Autonomous vehicles and road capacity: a sceptical view

The National Infrastructure Commission has been consulting on the intended National Infrastructure Assessment. One question concerns what changes to the design and use of the road would be needed to maximise the opportunities from connected and autonomous vehicles on both urban and inter-urban roads; and how could these changes be brought about.

Autonomous vehicles (AVs) are being developed by established car manufacturers and new technology companies. It seems unlikely that there will be much impact on road use until they become fully driverless, when there will be two main consequences.

First, for shared use vehicles such as taxis, the cost of the driver will be eliminated. This will open opportunities for services in the current gap between high capacity, low fare public transport and low capacity, high fare taxis. A variety of door-to-door mobility services using cars or minibuses will draw people from conventional public transport but also lessen the attractions of individual car ownership in urban areas.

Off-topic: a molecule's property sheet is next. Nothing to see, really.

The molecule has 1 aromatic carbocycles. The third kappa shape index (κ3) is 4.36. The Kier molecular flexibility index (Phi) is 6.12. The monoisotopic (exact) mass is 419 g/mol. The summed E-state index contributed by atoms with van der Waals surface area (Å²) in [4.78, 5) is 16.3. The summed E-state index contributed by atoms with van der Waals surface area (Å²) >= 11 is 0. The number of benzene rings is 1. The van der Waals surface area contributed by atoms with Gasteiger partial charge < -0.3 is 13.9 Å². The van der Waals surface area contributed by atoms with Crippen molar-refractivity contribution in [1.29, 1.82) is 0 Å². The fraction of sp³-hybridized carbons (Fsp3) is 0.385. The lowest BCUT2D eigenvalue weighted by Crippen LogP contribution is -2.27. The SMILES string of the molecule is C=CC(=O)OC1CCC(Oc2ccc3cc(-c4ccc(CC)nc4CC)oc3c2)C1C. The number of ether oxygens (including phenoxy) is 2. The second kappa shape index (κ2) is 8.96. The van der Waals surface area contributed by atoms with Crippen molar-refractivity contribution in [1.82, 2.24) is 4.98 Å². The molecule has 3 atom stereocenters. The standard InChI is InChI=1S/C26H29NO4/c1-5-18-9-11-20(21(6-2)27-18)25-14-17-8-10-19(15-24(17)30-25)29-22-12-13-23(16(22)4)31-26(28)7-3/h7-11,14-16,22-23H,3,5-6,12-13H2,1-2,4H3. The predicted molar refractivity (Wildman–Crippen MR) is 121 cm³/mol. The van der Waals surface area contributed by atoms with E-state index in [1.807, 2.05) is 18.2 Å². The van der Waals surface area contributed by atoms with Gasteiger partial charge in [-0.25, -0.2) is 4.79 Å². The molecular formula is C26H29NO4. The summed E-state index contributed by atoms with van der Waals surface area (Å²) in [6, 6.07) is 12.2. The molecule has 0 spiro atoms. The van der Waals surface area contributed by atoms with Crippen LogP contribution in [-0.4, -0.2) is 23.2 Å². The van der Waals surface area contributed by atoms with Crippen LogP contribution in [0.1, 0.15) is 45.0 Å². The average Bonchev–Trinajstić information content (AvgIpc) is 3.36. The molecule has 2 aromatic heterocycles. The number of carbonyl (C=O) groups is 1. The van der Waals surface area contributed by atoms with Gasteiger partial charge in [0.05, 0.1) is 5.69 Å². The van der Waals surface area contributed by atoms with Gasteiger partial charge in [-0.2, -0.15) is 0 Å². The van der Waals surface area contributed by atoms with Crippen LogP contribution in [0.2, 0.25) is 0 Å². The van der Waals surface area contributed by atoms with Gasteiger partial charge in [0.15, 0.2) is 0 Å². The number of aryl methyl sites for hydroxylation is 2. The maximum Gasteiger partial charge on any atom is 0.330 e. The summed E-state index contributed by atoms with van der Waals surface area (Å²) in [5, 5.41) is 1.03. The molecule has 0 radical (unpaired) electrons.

Second, individually owned AVs will be capable of travelling unoccupied, for instance returning to base after dropping a passenger, or ‘parking on the move’ by circling the block while the owner is doing business. Such unoccupied trips would add to traffic and may need to be regulated in areas prone to congestion, to give priority to occupied vehicles.

As regards the impact of AVs on the capacity of the road network, the above consequences would be expected to increase demand and thus congestion. The question then is the scope for increasing capacity through connected autonomous vehicles (CAVs) operating with shorter headways, with or without drivers available for some tasks.